Elvis and Tori Petty in Memphis on his new 1976
Harley-Davidson FLH 1200 "Liberator" - April 3, 1976
Photo courtesy Brian Petersen
In March of 1976 Elvis bought another Harley-Davidson FLH 1200
Electra-Glide. It was the first of several he bought that year but the only one we've seen pictures of him riding. It was a black 1976 Liberator model, named that because of the type of fairing it came equipped
with, though the bike itself was basically a black metallic "Liberty
Edition". Up until then
Elvis didn't seem partial to fairings but unlike the fork mounted hollow "batwing" fairing originally designed and offered by Harley-Davidson, the Liberator, designed and built by the
Vetter Fairing Company, was mounted to the frame and offered improved aerodynamics and handling.
Craig Vetter started designing and building frame mounted fairings in October of 1966 in the living room of his rented home in Champaign, IL. His first was for his Yamaha 305 and then he
began showing his friends how to build them from the molds. By February of 1967 he had built around 10 and took out his first ad in the March 1967 issue of Cycle World magazine.1
By 1970 he offered and was building five different versions specifically designed to fit a particular brand and model motorcycle (basically Japanese, BMW, BSA and Triumphs). He found it difficult to keep the molds in good shape and noted that it was impossible for a dealer to stock a
particular fairing a customer might want.1
In the winter of 1970 he began designing a universal fairing that would fit any motorcycle. Noticing the top portions were all pretty much the same he cut the bottom off one of his fairings designed for a Honda 750, put it on a Kawasaki 500, then Honda, BMW and
Suzuki. It fit and the ride was quieter. This was the beginning of what would become the Windjammer and it
immediately obsolesced his other designs and interest in them. Staring in 1971 they produced over 400,000 in six variations over the next eight years.1
Craig designing the Liberator in 1973, Charley Perenthian
on the first,
and Willie G. Davidson looks it over with Vetter's Tony Salsbury and Jim
Miller in January of 1974
In 1973 Craig contacted Harley-Davidson to inquire about building a frame mounted fairing for
the FLH. Naturally, Harley was interested so they began a design. Craig said he had the name for it already, the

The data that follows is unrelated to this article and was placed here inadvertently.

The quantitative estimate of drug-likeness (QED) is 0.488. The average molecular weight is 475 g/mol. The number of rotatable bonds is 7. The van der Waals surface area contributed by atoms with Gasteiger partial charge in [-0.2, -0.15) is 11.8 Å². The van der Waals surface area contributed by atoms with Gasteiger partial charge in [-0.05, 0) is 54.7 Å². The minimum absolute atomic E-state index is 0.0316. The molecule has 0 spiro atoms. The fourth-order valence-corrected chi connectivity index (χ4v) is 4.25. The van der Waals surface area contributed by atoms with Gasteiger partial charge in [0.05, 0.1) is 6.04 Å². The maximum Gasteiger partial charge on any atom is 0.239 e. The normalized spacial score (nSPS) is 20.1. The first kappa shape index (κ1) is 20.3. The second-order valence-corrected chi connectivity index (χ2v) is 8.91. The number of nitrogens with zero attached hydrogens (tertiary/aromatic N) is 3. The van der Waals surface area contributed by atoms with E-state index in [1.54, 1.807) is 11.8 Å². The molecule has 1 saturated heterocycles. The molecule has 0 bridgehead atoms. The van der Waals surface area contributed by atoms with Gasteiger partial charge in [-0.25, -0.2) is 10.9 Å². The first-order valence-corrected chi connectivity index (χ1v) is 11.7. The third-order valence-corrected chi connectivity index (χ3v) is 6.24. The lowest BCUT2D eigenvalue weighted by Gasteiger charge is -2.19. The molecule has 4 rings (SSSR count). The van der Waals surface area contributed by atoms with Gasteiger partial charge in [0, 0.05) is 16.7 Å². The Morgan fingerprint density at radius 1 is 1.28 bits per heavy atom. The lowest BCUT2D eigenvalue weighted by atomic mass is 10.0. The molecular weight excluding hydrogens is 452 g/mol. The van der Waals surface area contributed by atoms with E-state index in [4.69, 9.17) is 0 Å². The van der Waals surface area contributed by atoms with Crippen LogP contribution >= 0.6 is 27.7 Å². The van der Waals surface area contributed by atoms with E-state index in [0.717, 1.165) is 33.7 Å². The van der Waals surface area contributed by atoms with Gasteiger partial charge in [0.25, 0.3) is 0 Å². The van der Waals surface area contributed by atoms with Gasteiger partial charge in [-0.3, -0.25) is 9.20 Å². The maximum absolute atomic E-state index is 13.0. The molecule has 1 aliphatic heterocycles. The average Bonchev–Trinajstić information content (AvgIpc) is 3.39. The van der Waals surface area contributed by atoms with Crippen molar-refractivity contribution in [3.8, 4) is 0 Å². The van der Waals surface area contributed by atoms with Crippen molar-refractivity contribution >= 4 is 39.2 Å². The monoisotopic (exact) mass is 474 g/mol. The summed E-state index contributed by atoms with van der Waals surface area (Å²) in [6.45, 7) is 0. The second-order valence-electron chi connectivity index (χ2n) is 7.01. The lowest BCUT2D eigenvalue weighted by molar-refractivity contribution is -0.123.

"Liberator," like the WWII
B-24 bomber his father had been a crew
chief on during WW II. He liked the idea of making a "big bomber of a fairing."1
Noting that the FLH was the definitive cross - country cruiser of
America, they wanted this fairing to offer the most protection
possible. They mounted dual sealed beam headlights in the fairing along with the
auxiliary lamps and turn signals. Getting all those Harley lights in there was a challenge. I hoped to be able to put a clear, rounded cover over the front, but the laws at that time would not allow
it. On the inside were two large storage compartments and instrumentation. The Liberator made its debut in Las Vegas in 1975.1 We don't know if Elvis
saw one there first.
The Liberator and the Vetter Fairing Company were short lived. Less than about 5,000 ever made it to
market. Most were lost along with the molds in a fire at the company in January of 1977. In November of 1978 Craig sold the company and by 1983 it had gone
Elvis entering Graceland in the 1976 Harley-Davidson FLH 1200 Liberator - ca. mid 1976 Photo courtesy FECC
Elvis with Linda Thompson and with Billy Smith entering Graceland - ca. Oct. 1976
Photo courtesy FECC
Like most of the FLHs produced in 1976 the saddle bags had Red, White and Blue reflectors,
acknowledging the nation's 200th
birthday, and once again the Electra-Glide name was back on the bike (on
the reflector). In October of 1999 Graceland did some housecleaning in their archives and held a big auction at the MGM Grand in Las Vegas.
One of the items they sold was an AMF Owner ID for a 1976 Harley. In the
catalog they mis-described it as being for a red, white and blue bicentennial model. Harley-Davidson never made one as described, offering instead that year the "Liberty Edition," a full dressed black FLH with "batwing" fairing
emblazoned with Eagle decals, a theme that, combined with their shield, is still used today.
The ID and corresponding VIN are quite likely the card that came with Elvis' Liberator.
The number identifies it as an FLH with a sequence number of 25,334 made
for the model year 1976. It bears a delivery date of March 25 and the earliest pictures of him riding
the Liberator are from that April.
The fairings bore the "AMF Harley-Davidson"
name and though bikes of that era are often frowned upon, that opinion is
not completely deserving. To give credit to AMF, if they hadn't come along in 1969 and taken H-D in tow, the Motor Company might only be a golf-cart manufacturer
today.* In 1969, sales revenues of all products were just over $49 million. When the turnover took place in 1981, sales had risen to $300 million.2In 1979 Harley-Davidson introduced the Tour-Glide which had a larger frame and engine
and their own frame mounted fairing. Today, the Harley-Davidson
Road-Glide carries on the frame mounted fairing tradition.